when it comes to thanksgiving, i'm the point person on brussels sprouts. i've never deviated from my pan-fried sprouts with parm, balsamic glaze and garlic, but come november, i may be mixing it up thanks to this cheesy, garlicy, peppery brussels sprouts recipe. 

does your family have a routine when it comes to your thanksgiving meal? who brings the pies; who is responsible for carving the turkey? in my family, we're pretty flexible as to who cooks what (exception being aforementioned brussels sprouts, our TWO versions of stuffing and green bean casserole). we all know our way around the kitchen, so we're lucky to have a lot of helping hands in between macy's day commercial breaks and many cups of coffee. 

cacio e pepe brussels sprouts || planting my roots

my overseeing of the brussels sprouts all started way back - man, almost seven (???) years ago when i tried a recipe for them at thanksgiving. i don't recall where the recipe came from, but by now i know it like the back of my hand and have served it at many a family dinner. i guess it was beginner's luck that the first time i ever served theses sprouts was definitely the best i've ever made them. i set the standards too high... the dish itself was simply pan fried brussels sprouts, which you cook on the stove top until golden brown with olive oil. then in a separate bowl, you toss liberally with balsamic glaze and parmesan cheese. it's one of those tried-and-true recipes that i'm willing to bet could turn anyone into a brussels sprouts fan.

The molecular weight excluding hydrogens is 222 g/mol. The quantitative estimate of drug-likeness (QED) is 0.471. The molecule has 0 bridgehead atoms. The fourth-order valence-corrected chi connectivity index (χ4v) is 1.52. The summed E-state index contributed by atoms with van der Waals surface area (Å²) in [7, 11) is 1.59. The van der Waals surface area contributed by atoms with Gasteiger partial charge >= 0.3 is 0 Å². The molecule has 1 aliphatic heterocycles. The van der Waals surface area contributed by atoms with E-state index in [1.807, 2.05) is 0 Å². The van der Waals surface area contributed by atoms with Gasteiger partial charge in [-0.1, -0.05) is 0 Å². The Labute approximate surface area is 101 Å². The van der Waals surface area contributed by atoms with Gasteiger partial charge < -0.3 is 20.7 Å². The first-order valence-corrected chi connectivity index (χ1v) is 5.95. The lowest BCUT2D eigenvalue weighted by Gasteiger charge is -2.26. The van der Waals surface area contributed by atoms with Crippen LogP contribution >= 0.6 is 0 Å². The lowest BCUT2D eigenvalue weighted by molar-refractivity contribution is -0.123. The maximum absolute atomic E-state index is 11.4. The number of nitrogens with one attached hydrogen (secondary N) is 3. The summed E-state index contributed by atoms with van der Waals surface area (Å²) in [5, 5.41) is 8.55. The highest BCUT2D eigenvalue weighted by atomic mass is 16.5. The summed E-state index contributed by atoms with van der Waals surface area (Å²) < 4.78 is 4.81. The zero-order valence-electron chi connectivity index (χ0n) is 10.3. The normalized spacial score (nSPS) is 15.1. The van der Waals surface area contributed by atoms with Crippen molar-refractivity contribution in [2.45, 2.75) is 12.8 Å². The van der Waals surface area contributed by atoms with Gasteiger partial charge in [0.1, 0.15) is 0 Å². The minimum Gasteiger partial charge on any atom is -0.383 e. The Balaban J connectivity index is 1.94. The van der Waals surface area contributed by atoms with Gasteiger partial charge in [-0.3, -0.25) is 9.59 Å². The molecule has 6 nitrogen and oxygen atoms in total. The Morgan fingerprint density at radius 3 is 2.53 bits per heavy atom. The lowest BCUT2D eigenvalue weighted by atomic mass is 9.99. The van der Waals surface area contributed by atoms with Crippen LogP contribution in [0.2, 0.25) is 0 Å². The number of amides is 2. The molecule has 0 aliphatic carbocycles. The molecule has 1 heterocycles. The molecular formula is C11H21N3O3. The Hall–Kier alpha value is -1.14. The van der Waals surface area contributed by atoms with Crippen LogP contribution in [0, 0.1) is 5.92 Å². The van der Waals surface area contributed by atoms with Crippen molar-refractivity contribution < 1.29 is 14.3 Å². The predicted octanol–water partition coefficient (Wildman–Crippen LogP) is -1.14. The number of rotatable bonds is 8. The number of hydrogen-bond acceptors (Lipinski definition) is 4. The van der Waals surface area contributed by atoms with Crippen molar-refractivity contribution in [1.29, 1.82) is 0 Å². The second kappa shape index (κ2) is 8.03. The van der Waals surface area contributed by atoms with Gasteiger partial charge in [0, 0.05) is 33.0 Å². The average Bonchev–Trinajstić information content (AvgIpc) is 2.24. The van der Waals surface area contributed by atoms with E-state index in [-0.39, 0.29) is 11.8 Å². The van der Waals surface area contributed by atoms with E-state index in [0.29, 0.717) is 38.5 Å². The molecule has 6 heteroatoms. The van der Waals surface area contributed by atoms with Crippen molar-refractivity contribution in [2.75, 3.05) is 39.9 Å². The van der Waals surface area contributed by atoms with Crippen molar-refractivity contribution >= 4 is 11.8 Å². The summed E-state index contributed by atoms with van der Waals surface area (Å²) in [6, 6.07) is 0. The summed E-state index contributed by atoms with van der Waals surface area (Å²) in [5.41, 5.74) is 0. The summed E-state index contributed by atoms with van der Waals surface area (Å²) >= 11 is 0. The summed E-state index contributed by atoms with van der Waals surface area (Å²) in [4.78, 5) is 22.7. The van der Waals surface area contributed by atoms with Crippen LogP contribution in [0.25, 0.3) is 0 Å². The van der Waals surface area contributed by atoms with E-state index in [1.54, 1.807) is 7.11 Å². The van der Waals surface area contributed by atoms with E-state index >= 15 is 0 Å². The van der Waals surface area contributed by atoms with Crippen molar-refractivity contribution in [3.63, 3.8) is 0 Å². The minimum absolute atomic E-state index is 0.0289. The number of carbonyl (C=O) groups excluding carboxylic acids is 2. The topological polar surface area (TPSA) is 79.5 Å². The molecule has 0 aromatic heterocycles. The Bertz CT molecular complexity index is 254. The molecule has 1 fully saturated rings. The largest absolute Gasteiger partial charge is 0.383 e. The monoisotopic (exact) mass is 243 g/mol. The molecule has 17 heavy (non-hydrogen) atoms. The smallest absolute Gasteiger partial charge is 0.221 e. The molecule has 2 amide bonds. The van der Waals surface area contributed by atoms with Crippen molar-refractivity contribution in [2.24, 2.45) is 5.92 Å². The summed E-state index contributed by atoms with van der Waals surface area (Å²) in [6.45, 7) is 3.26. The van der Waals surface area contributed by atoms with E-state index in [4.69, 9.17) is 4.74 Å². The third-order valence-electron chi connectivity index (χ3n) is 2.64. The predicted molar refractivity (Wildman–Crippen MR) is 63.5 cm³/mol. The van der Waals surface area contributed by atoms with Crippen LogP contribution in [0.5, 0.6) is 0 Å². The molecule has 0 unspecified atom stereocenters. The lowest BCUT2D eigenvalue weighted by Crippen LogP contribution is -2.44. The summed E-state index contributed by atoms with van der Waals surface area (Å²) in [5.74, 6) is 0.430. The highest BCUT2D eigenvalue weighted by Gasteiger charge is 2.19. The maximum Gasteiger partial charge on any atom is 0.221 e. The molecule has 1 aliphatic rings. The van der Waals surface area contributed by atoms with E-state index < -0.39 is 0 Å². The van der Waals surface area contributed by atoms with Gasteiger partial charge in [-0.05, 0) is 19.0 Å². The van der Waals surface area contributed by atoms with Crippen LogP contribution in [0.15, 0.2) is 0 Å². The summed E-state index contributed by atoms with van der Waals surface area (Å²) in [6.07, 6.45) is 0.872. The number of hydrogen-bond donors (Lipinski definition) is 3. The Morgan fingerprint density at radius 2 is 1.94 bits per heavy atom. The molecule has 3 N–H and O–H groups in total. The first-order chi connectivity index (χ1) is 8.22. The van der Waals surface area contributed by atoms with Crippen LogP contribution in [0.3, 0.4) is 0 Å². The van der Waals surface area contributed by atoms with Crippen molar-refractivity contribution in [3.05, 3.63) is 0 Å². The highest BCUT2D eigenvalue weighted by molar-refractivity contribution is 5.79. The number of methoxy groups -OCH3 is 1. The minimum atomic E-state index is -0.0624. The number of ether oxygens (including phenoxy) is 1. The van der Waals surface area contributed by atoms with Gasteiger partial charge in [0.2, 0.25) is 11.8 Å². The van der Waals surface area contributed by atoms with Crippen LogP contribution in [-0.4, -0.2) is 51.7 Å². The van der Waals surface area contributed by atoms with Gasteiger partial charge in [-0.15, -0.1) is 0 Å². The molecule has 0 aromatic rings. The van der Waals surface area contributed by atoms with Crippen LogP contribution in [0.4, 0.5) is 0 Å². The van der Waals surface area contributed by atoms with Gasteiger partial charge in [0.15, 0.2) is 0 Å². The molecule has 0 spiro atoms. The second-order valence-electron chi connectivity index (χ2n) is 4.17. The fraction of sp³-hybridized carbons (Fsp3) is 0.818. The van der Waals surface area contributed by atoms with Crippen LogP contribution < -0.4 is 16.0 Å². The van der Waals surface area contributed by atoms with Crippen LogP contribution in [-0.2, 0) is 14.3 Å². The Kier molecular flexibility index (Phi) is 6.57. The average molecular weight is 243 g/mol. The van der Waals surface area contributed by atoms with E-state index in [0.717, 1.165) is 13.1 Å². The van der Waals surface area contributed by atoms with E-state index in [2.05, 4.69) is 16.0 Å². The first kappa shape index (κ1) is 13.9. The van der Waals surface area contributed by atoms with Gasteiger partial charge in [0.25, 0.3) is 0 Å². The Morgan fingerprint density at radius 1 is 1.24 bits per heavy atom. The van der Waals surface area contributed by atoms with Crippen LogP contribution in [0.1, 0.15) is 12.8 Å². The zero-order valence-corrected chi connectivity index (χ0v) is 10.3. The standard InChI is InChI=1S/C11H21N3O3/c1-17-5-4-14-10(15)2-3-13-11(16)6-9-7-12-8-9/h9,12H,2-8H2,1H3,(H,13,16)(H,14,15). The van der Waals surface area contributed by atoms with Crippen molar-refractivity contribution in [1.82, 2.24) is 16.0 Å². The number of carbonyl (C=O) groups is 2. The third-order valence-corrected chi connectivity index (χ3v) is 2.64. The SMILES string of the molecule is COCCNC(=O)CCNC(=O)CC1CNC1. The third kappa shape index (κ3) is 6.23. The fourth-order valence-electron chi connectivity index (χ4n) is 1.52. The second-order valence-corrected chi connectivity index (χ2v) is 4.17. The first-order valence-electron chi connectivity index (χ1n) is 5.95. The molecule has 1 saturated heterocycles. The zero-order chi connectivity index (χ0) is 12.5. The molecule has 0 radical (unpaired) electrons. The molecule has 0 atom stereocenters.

for this recipe though, i wanted to try something beyond tried-and-true. i suppose it's somewhat ironic then that i turned to an ultimate comfort food for inspiration and gave these brussels sprouts the cacio e pepe treatment. translating to "cheese and pepper," it's not too hard to see where i went with these...

cacio e pepe brussels sprouts || planting my roots
cacio e pepe brussels sprouts || planting my roots

with only five ingredients, these cacio e pepe brussels sprouts are simple, stunning and a show stopper. the same can be said of cacio e pepe, which traditionally is a beautifully basic pasta dish of black pepper, parmesan cheese, pasta, salt and olive oil. i highly recommend with a glass of red wine or two.

the trick to brussels sprouts is to make sure you place on an already very hot baking sheet. that will help them get that rich, golden color. the extra coating of parmesan cheese and olive oil doesn't hurt either...this year, thanksgiving may be a whole new brussels sprouts ball game. 


cacio e pepe brussels sprouts

serves 4

what you'll need:
1 pound brussels sprouts, sliced in half
3 tbps extra virgin olive oil
1/4 tsp black pepper, plus a few pinches extra for serving
1/4 tsp kosher salt
1/4 cup finely grated parmesan cheese, plus 2-3 tbsp for serving

what you'll do:

  1. preheat oven to 375° fahrenheit. place an aluminum foil lined baking sheet in oven as it preheats.
  2. place brussels sprouts in large bowl. add in extra virgin olive oil, kosher salt, pepper and finely grated parmesan cheese. toss until sprouts are evenly coated with cheese.
  3. carefully remove baking sheet from oven and quickly place parmesan coated brussels sprouts on sheet, flat side facing down. place back in oven and roast for 20 minutes. remove from oven and let rest for 5-6 minutes.
  4. in large bowl, toss roasted brussels sprouts with extra parmesan and black pepper to taste. serve immediately. 

preparing for flight

in between endless airbnb searches as i look to what the summer will hold, i've been focusing on more winter-friendly fare. exhibit one: this winter skillet hash. it's a blend of sweet potatoes, brussels sprouts and red onion, made even sweeter thanks to cranberries, goat cheese and sage. you can serve this as a side dish for dinner, or served cold it makes for an easy, veggie-heavy lunch.